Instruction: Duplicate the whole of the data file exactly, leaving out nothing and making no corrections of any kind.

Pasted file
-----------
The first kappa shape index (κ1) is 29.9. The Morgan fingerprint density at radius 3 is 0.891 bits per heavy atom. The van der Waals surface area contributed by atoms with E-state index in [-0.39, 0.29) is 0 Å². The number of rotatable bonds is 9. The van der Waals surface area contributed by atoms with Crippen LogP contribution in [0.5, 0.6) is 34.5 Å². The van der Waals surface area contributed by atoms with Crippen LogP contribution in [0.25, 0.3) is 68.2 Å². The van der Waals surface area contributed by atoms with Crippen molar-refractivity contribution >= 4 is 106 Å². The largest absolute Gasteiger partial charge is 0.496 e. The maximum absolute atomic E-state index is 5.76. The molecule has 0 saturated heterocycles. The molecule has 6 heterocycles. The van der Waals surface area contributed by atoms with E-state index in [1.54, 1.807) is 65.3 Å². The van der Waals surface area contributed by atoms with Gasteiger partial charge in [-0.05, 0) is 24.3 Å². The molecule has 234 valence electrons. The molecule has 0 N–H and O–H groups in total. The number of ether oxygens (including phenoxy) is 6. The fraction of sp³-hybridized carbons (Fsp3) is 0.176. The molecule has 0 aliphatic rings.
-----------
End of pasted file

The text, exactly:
The first kappa shape index (κ1) is 29.9. The Morgan fingerprint density at radius 3 is 0.891 bits per heavy atom. The van der Waals surface area contributed by atoms with E-state index in [-0.39, 0.29) is 0 Å². The number of rotatable bonds is 9. The van der Waals surface area contributed by atoms with Crippen LogP contribution in [0.5, 0.6) is 34.5 Å². The van der Waals surface area contributed by atoms with Crippen LogP contribution in [0.25, 0.3) is 68.2 Å². The van der Waals surface area contributed by atoms with Crippen molar-refractivity contribution >= 4 is 106 Å². The largest absolute Gasteiger partial charge is 0.496 e. The maximum absolute atomic E-state index is 5.76. The molecule has 0 saturated heterocycles. The molecule has 6 heterocycles. The van der Waals surface area contributed by atoms with E-state index in [1.54, 1.807) is 65.3 Å². The van der Waals surface area contributed by atoms with Gasteiger partial charge in [-0.05, 0) is 24.3 Å². The molecule has 234 valence electrons. The molecule has 0 N–H and O–H groups in total. The number of ether oxygens (including phenoxy) is 6. The fraction of sp³-hybridized carbons (Fsp3) is 0.176. The molecule has 0 aliphatic rings.